The danger finally mounts to the point that it penetrates the insular realm of the train, and von Sternberg's alteration of lighting and shot placements completely change the tone of the familiar interior sets. Character dynamics also get overhauled, with the revelation of a rebel among the passengers and reevaluations of people by the others. The other courtesan traveling on board, played by a fierce Anna May Wong, becomes intense with patriotic fervor when she realizes Chang is the wanted warlord, speaking coldly of his offenses to China. The judgmental missionary who refused to even sit in a cabin with these loose women comes to view Lily in a different light, and he even finds himself defending her to the others when the gossipy nature of the other passengers boils over.
But the act that turns the missionary's opinion of Lily is not so much a different side of the woman so much as the first good glance of her real self. She nearly sacrifices herself for Harvey, who is still so adamantly clueless that he does not realize what he gets himself into by disrespecting the warlord and how brave Lily is to volunteer her services to save her true love. The tragedy of his ignorant dismissal endures even past the seeming resolution of the perilous situation, as Lily makes plain her love for Harvey while not delving into the full extent of her sacrifice, at this point unable to be open with herself, much less others. A flippant Harvey notes that Lily is trembling when they talk after being rescued from Chang, to which she says, "It's because you...touched me, Doc." Dietrich utters this response with a tossed-off, even playful bite, a come-hither tease that permits her to openly state how she feels while still hiding behind her armor. But when von Sternberg frames Dietrich in a highly stylized, shadowed medium close-up after she leaves his cabin, leaning against the door and trembling so violently she can barely get her cigarette to her lips, the full extent of her devastation engulfs the screen.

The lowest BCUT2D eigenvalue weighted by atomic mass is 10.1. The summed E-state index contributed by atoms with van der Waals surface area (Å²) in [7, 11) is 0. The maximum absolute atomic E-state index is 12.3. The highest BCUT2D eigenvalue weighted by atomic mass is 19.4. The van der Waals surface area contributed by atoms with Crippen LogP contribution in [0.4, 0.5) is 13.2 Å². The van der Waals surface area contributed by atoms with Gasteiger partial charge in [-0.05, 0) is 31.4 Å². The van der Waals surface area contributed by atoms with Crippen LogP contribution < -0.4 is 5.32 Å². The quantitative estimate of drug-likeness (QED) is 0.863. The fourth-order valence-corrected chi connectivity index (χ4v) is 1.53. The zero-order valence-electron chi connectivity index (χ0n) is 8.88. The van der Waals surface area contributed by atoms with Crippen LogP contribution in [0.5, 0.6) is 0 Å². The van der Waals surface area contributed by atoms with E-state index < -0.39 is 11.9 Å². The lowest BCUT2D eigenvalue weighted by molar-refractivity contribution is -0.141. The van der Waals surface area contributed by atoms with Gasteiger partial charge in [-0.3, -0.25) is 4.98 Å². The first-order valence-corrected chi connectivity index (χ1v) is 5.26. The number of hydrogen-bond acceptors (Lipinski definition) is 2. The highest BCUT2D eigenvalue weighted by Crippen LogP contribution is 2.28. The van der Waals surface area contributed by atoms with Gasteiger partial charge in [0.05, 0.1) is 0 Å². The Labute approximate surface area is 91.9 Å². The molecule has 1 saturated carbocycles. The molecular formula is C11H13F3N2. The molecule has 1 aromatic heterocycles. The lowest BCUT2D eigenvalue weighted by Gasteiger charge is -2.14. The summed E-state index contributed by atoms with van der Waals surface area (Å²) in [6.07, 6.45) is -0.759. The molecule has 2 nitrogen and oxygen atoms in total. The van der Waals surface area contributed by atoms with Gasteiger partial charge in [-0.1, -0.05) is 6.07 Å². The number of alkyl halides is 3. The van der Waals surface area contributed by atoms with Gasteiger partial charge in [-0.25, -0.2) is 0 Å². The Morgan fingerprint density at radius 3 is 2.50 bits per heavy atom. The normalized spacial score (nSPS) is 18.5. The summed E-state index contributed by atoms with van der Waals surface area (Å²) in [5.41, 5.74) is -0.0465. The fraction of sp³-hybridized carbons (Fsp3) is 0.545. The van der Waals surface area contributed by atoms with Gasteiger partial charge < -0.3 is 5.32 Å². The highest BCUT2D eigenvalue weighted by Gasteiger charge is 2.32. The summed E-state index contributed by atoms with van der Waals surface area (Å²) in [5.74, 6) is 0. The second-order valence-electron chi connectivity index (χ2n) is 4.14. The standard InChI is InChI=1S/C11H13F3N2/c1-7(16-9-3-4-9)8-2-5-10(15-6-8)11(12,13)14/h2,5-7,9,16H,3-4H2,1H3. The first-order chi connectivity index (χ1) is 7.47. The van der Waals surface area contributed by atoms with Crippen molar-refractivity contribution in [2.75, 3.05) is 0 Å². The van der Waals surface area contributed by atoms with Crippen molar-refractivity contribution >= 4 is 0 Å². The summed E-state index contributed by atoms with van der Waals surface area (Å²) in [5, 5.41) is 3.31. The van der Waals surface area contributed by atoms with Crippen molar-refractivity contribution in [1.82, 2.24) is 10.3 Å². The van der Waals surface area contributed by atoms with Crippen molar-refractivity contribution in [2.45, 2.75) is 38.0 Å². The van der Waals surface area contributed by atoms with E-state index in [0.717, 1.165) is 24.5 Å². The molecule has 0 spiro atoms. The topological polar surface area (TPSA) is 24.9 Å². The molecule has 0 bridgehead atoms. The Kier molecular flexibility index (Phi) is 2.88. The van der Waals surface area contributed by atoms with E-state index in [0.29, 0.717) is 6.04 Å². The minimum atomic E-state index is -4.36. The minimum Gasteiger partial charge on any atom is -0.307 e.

Shanghai Express ends on conventional terms in a general sense, but there is a surprisingly modern willingness to accept one's partner for who they are, as opposed to what one wishes the other should be. Refreshingly, Shanghai Express is not about the redemption of a whore; in fact, the two most heroic people in the movie are both courtesans and both act out their bravery through their seductive powers. But the real delight remains that train ride, so locked into its path—in physical and literary terms—yet so routinely reinventing and fresh. I cannot think of a train movie to rival it until Wes Anderson made his even more ruminative The Darjeeling Limited, another film that dismantles preconceived notions of people as privileged whites ride through a troubled, foreign, complex land. And Shanghai Express doesn't even have such lofty ambitions; it primarily serves to show off von Sternberg's formal skill and Dietrich's unique acting chops. But as they say, when you've got it, flaunt it.